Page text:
- Pack Comfy Shoes. Pack shoes that are comfortable for lots of walking. I recommend taking three pairs—rubber-soled shoes for use on sometimes slippery decks, a pair of slippers for the room and one nice pair of dress shoes for formal nights. There's no need for 6 pairs of shoes.
- Pack a Cover-Up. A bathing suit cover-up is recommended for the trip from your room to the pool.
- Keep Medicine in Your Carry-On. Put any medication, from prescriptions to over-the-counter products like Advil, Tylenol, anti-motion sickness pills, Pepto-Bismol, or Tums in your carry-aboard bag. Buying OTC products on the ship is expensive.
- Pack in Advance. Start packing at least a week before you're set to travel. You'll be surprised at the random things you'll think to tuck in your suitcase over the next few days.
- Bring "Disposable" Sunglasses. Bring a pair of sunglasses that you won't be afraid to lose if they should fall overboard or get lost.
- Don't Forget the Sunblock! Try to find a trial size in the travel section at the pharmacy that meets airplane size guidelines. You'll be glad you applied it when spending a couple of sunny days at the pool or Jacuzzi.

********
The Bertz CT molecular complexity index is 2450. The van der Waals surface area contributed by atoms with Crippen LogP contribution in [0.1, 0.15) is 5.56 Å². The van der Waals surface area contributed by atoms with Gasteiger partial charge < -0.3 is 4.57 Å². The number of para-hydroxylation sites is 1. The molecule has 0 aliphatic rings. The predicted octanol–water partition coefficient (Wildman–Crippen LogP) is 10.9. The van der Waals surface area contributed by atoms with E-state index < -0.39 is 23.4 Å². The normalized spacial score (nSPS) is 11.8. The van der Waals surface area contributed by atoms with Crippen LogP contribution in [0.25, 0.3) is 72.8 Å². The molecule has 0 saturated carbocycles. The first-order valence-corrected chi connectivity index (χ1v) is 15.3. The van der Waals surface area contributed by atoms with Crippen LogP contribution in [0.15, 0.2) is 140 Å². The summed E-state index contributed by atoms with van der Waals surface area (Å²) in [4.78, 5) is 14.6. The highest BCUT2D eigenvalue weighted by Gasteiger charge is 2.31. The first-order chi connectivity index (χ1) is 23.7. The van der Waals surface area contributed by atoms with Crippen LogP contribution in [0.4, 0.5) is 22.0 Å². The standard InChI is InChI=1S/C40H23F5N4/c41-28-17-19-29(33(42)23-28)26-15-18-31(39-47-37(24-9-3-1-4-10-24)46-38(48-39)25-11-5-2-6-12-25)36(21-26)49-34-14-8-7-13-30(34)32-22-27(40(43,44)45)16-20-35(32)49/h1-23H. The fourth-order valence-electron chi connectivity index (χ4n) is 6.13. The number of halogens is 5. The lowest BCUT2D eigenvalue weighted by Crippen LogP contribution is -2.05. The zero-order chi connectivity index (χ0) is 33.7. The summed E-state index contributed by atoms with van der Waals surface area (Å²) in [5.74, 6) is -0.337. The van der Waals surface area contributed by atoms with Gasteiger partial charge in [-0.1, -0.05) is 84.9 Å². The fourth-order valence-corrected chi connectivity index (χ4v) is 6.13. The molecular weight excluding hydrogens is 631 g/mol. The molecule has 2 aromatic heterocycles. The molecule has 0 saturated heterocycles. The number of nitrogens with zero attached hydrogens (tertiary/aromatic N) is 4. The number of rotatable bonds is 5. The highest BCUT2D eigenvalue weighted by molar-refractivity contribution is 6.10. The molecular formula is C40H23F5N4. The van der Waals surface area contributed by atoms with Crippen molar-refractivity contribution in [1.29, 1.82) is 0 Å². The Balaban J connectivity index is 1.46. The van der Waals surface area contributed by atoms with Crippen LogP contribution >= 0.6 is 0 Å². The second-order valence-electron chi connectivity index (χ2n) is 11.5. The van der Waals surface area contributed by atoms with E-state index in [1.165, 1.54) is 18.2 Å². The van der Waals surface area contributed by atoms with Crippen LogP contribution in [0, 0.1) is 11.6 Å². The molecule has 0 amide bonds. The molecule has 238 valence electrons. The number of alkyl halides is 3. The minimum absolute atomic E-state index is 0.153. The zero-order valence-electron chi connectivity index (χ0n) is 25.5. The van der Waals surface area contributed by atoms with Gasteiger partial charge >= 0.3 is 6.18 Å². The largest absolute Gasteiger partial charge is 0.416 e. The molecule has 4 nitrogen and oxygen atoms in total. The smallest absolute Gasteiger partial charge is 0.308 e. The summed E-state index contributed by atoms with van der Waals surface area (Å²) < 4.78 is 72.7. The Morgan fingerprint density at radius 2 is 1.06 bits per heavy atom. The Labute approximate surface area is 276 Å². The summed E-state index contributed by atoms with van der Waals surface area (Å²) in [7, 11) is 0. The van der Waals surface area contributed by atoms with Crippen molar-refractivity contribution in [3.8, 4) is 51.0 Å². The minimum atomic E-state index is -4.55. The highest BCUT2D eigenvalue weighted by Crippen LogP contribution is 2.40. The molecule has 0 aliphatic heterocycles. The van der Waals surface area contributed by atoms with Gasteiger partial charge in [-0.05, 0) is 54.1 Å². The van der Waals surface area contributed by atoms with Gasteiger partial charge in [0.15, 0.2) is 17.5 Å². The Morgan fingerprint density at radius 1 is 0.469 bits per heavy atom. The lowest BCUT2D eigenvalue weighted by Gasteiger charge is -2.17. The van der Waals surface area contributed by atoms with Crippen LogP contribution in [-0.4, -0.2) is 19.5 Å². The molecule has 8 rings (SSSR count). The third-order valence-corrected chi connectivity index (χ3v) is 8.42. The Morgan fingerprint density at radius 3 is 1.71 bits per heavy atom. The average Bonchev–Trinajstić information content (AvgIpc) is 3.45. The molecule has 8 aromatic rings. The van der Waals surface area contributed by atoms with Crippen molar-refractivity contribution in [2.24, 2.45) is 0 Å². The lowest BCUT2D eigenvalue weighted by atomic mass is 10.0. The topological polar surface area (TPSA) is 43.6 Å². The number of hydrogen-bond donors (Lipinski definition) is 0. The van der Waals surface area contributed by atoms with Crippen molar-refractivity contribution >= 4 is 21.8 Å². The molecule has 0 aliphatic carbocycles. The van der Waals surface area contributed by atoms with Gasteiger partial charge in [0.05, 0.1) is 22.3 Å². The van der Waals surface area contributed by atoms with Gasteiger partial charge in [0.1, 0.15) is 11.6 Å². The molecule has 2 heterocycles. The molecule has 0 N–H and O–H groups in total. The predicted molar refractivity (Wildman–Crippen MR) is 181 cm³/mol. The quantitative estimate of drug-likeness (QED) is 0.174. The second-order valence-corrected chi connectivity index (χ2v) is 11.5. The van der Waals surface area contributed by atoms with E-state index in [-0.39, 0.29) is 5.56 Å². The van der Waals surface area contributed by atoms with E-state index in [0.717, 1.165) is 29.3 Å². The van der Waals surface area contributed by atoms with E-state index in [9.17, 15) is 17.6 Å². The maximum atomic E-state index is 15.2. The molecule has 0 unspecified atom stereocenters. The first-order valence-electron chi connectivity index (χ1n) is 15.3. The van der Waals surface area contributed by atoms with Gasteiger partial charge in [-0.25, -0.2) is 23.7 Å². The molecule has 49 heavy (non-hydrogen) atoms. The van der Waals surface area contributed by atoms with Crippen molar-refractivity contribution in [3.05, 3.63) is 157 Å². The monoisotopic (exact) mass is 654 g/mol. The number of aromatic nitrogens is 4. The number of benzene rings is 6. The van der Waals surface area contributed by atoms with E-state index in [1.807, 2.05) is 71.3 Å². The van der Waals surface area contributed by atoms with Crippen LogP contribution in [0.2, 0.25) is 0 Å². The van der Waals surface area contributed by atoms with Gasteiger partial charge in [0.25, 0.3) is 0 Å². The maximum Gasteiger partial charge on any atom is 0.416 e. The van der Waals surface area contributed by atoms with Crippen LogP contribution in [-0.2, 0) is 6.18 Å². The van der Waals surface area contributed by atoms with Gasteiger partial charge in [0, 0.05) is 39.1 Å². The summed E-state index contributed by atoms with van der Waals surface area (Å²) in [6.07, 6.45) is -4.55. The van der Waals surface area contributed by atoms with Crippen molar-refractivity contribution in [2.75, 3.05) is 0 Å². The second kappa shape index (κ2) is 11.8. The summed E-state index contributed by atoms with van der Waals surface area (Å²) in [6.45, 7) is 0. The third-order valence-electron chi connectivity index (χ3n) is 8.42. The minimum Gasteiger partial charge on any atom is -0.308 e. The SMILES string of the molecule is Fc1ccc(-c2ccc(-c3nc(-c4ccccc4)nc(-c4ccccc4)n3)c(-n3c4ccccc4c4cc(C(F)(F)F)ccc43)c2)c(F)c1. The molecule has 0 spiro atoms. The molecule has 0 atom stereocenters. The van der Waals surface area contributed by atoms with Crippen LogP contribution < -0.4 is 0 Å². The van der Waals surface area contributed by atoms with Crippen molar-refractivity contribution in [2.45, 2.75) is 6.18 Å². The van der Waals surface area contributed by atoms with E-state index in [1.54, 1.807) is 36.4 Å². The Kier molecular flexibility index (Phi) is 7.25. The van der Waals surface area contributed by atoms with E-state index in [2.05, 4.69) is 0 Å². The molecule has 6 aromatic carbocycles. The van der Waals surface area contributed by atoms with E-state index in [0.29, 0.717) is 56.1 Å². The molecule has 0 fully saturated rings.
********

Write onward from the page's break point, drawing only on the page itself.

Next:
Items You're Better Off Leaving at Home When on a Cruise
- Toiletries. Toiletries like shampoo, lotion and liquid body soap were provided along with a blow-dryer in the room, so there's no need to pack those items.
- Iron. Irons constitute a fire hazard and are not allowed on board. If you're desperately in need of one, seek out one of the ship's launderettes.
- Towels. Don't waste space bringing your own towels. Clean beach towels were available at each pool, as well as in your cabin.
- Alcohol. No alcohol or beer can be carried on board the Ruby Princess, though some ships may allow a small quantity of wine or liquor per person.